The other ISIS
Al-Hashd al-Shaabi has been ostensibly set up to tackle ISIS, but its real agenda appears to be different and more sinister
The unfortunate population of central Iraq is squeezed from two directions. Western media keep us informed in gruesome detail about the atrocities of the Islamic State of Iraq and Syria (ISIS), but official sources seem far more reluctant to report on the brutality of the “other ISIS,” known as al-Hashd al-Shaabi. It is an umbrella organization of Shiite and pro-Iran militias, ostensibly set up to tackle ISIS, but its real agenda appears to be different and more sinister.
The conventional narrative about the emergence of ISIS conveniently ignores the role of Iran and Syrian President Bashar al-Assad in nurturing this terrorist entity. In the years after 2003, Assad acted as gatekeeper for the influx of Sunni jihadists into Iraq. The Syrian regime thus had close links with the leadership of these groups, and sought to exploit these ties to further its own aims.
When the population of Syria turned against Assad, the regime released thousands of Sunni extremists from jail, thus nurturing the Islamist bogeyman about which it was warning foreign governments. Assad falsely claimed that his opponents were radical extremists, so in the ultimate Machiavellian move, he created his own enemy.
Attacks on Sunni civilians are not simply misguided revenge attacks for supposed links to ISIS - they are Al-Hashd al-Shaabi’s raison d’etreBaria Alamuddin
In the early months, as ISIS extended its control over parts of eastern and northern Syria, the regime and organization studiously avoided fighting each other. Assad and his Iranian powerbrokers even financed ISIS by buying its oil.
Its takeover of western Iraq presented a golden opportunity for Tehran to extend its stranglehold over the Iraqi state. However, Iran’s extended influence went far beyond this. The consolidation of numerous Iran-sponsored militias into Al-Hashd al-Shaabi gave Tehran direct control over the most effective fighting force in Iraq after the disintegration and humiliation of the national army.
Al-Hashd al-Shaabi clearly has an interest in beating back ISIS, but its strategic aims go way beyond this. The Shiite militias that constitute it came of age after the 2003 U.S.-led invasion, killing Americans and waging a campaign of sectarian cleansing across parts of Baghdad and central Iraq.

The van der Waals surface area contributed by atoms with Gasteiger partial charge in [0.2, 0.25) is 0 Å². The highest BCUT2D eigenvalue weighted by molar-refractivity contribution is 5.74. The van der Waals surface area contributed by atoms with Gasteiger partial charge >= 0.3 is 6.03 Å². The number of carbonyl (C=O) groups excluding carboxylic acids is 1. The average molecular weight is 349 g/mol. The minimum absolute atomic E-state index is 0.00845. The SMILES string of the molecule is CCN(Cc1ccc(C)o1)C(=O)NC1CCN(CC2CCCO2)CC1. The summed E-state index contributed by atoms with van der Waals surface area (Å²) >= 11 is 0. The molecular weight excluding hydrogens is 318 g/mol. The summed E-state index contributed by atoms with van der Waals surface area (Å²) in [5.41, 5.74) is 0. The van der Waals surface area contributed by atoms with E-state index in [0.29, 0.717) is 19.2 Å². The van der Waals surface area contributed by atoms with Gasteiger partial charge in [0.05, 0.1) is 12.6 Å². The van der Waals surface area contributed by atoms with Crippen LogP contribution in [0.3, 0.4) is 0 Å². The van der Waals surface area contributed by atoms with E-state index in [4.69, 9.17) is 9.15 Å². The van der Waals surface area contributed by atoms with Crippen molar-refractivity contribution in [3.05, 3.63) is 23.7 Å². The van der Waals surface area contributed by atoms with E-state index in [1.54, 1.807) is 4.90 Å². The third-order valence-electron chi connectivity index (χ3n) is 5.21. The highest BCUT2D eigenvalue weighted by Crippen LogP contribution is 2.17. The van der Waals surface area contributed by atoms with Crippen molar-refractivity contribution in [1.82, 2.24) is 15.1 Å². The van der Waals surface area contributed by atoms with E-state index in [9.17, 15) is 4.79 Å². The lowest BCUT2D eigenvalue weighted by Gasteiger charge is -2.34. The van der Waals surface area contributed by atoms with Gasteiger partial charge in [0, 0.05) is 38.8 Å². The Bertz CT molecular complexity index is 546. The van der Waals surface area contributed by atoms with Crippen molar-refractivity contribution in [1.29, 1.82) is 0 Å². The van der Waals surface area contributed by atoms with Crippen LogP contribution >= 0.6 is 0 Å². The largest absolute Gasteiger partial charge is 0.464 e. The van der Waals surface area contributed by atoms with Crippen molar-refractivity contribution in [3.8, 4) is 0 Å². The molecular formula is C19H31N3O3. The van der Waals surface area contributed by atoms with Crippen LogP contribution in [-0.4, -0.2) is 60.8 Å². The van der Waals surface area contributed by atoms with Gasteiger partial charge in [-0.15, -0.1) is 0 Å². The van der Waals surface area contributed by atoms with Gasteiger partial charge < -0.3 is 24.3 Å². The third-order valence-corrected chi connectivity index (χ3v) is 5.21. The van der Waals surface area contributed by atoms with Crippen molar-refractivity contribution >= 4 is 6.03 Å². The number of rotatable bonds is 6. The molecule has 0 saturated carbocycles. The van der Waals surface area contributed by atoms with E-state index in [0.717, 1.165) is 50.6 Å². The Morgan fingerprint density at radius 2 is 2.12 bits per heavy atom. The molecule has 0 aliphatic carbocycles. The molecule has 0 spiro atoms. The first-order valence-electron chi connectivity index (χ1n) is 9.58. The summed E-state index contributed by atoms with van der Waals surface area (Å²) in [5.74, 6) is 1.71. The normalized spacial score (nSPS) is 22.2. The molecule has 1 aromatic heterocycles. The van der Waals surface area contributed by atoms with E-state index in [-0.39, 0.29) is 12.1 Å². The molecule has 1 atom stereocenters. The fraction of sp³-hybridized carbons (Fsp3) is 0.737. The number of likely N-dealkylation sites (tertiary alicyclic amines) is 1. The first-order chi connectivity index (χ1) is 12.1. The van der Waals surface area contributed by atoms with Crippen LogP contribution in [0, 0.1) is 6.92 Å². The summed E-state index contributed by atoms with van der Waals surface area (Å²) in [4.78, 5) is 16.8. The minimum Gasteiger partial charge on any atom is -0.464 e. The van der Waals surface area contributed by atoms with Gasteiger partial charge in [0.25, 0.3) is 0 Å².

During the height of sectarian conflict in 2005-07, militias such as Al-Mahdi Army, the Badr Corps, Kata’ib Hezbollah and Asa’ib Ahl al-Haq were instrumental in clearing whole districts of Baghdad of Sunni inhabitants through brutal sectarian killings and terrorism.
For these organizations, the fight against ISIS is an extension of this battle. Attacks on Sunnis in “liberated” areas, and preventing the return of refugees to their homes, are not an incidental byproduct of the conflict, but al-Hashd al-Shaabi’s fundamental rationale for engaging in it.
Washington and its allies willfully misunderstand this reality. Billions of dollars in U.S. arms have been funneled through Iraqi institutions into Al-Hashd al-Shaabi, supplementing the Western hardware already in Iraq that fell into the hands of these militias.
The United States and these militias are old enemies, so it is understandable that we do not see them working together. However, in practice there is close coordination channeled through Iraqi military institutions.
The relationship between ISIS and al-Hashd al-Shaabi is similarly complex. They are mortal enemies, coming from different extremes of the sectarian divide and being pitted against each other, but they are each other’s reason for existing.
There would be no al-Hashd al-Shaabi without ISIS. Similarly, Assad’s only tenuous justifications for his regime’s existence are as a bastion against Sunni extremism. They are necessary enemies in a perfectly symbiotic relationship.
Therefore, when the Western media documents atrocities against the Sunni local population, it makes the fundamental mistake of portraying these as incidental developments in the fog of war. In reality, the Sunni population is al-Hashd al-Shaabi’s real enemy, which is why the former has borne the brunt of the latter’s brutality. Attacks on Sunni civilians are not simply misguided revenge attacks for supposed links to ISIS - they are Al-Hashd al-Shaabi’s raison d’etre.
Human rights groups have documented widespread patterns of abduction and killing of Sunnis. Families have paid thousands of dollars to free their abducted relatives, only to have them turn up in morgues a few weeks later.
These Shiite militias have consolidated their control over the Iraqi state, but have retained their operational and organizational independence, answerable only to Iran. Iraq has all but disintegrated as a coherent state, allowing powerful neighbors and non-state actors to extend de facto control. As with Hezbollah in Lebanon, al-Hashd al-Shaabi effectively acts as a state within a state, and is all the more powerful for being a state within a failed state.
There are many indicators that ISIS’s hold on major Iraqi population centers is weakening. If its threat dissipates, as we are promised, we will be left with the threat of an Iran-sponsored entity that is more powerful than the conventional armed forces and compels Iraq’s institutions to do its bidding.
Is it thus possible that this “other ISIS” represents the greater existential threat to Iraq and the region - an Iranian Trojan horse for which extortion, abduction, sectarian cleansing and mass killing of civilians are legitimate weapons of war? Many believe so.
Baria Alamuddin is a journalist and commentator on Middle East current affairs.
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